A firsthand experience with stem cell treatment in pitching arm

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I spoke on the phone with Dr. Purita's medical assistant, Jeremy Carreno, and he walked me through the procedure, the science and the benefits. Carreno asked me to send my medical records, which included radiology reports from 2009 and 2011 MRIs on my left shoulder. I knew I had a rotator cuff tear and also one in my labrum. I pitched with the tears in 2010, eight months after I originally suffered the injury, but it wasn't feeling right this year.

This wasn't a quality-of-life issue for me; my arm was fully functional and feeling pretty good. My injury was manageable. I could play catch with my son and throw batting practice. I just couldn't crank it up in the low 90s anymore, and if a minor medical procedure could help me do that again I wanted to give it a shot.

Dr. Purita reviewed my records and said I was a good candidate for the procedure. He said my shoulder wasn't nearly as damaged as Colon's. My next decision was weighing the cost versus the reality of me ever pitching again professionally. The usual cost is $4,800 for everything. That includes drawing stem cells from my fat and bone marrow and re-injecting them into my shoulder plus 2-3 rounds of platelet rich plasma (PRP). The entire process would take 9-12 weeks, depending on how much time I took between PRP sessions; a minimum of four weeks is recommended each time.

That price was better than the $7,500 I was quoted from a different doctor last year. His process was somewhat similar to what Dr. Purita does but instead of immediately injecting me with my own bone marrow and fat stem cells on the same day, the other doctor harvests them for approximately a month first. Manipulation of stem cells is frowned upon by the FDA and considered much more risky. Dr. Purita believes he has the more effective, safer way of executing stem cell and PRP therapy.

The price was justifiable but Dr. Purita gave me an even better deal knowing that treating professional athletes was good exposure for his business. I made my appointment for mid-July, booked my flight and was soon in Dr. Purita's office in Boca Raton, Fla.

Dr. Purita's office is like any other doctor's office you'd expect to see in South Florida; I was the youngest person in the waiting room by 40 years. After my initial consultation with Dr. Purita I was brought down to the third floor, where the 4-5 hour process began.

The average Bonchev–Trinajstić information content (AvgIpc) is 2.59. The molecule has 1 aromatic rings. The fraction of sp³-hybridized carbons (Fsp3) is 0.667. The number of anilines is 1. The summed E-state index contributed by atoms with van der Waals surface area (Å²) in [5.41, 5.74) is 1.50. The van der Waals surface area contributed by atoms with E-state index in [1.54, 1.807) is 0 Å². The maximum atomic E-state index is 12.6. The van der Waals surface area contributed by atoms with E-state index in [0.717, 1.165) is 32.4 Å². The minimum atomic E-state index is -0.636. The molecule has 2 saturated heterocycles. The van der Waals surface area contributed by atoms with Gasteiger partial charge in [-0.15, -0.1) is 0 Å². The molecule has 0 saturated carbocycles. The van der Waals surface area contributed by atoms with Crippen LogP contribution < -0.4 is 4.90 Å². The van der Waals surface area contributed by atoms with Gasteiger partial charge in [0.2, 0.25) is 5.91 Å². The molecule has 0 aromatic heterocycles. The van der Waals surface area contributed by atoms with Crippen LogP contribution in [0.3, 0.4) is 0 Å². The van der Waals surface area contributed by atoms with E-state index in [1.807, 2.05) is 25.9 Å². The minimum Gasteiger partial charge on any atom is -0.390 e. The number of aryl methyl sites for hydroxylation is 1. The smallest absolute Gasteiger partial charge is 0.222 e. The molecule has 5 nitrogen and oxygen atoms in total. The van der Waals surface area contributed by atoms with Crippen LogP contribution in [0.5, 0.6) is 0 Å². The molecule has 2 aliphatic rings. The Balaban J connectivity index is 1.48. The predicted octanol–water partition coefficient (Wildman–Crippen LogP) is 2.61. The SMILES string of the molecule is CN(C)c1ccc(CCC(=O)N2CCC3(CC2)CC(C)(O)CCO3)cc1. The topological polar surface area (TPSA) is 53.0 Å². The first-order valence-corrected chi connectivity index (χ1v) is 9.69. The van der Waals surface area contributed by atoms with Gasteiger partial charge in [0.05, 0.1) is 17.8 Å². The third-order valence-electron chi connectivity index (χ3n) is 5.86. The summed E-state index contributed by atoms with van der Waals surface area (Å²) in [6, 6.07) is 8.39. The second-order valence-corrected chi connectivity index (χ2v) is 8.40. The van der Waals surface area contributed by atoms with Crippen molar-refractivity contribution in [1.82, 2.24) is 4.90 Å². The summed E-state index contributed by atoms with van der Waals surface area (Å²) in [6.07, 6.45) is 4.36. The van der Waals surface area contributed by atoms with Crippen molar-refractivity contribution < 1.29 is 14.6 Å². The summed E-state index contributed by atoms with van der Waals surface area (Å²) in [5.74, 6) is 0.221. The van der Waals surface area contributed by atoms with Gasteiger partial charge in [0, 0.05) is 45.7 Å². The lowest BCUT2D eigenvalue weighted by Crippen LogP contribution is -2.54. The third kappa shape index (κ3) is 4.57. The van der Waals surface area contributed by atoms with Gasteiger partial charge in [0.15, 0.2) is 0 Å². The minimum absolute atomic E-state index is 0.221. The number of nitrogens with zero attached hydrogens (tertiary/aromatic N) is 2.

The first step was to draw the fat. Dr. Purita was concerned that I didn't have enough, but then he grabbed my love handles and said, "Oh, here we go." I lay on my left side while the fat was extracted from my waist, 5-6cc. It was relatively painless. An anesthetic was administered and I only felt an occasional slight prick or burn.

Dr. Purita left after the fat was drawn. I waited about 20-30 minutes in a waiting area and they went back to start the bone marrow extraction process.

This is slightly more intimidating but is not what you think. In this process, a hole is not drilled into the bone but rather a soft spot is found and bone marrow is drawn with a needle. After anesthesia, Dr. Purita put a sizable needle in me and then told me I'd feel some tapping. He literally used a small hammer to tap into the left side of my lower back. There was practically no discomfort at all.


During my phone consultation the topic of HGH had come up, and it came up again when I arrived at Dr. Purita's office (I didn't initiate either conversation). It was made clear to me that while they usually administer a small dosage of HGH in the procedure, they do not do so when treating athletes.

I prodded Dr. Purita just to try to learn more about the advantages of mixing HGH with stem cells and PRP. He told me the IGF-1 in synthetic HGH helps stimulate the stem cells and helps the cells to do their job better. The amounts used are so small that the suggestion that HGH is performance-enhancing in this instance is absurd.

Dr. Purita actually brought up former big leaguer Andy Pettitte, who admitted using HGH in 2002 to help recover from an elbow injury. He said in a case like Pettitte's, HGH therapy made perfect sense. There is no performance-enhancing involved, just an aid in injury recovery.

I found it interesting though that he said to some degree PRP therapy does something very similar to HGH. PRP is a process that essentially separates your blood, leaving part of it extremely strong. This stronger, platelet-rich plasma contains your own IGF-1 and helps heal an injury, just like HGH. It's all a very fascinating and natural use of your body to heal your body.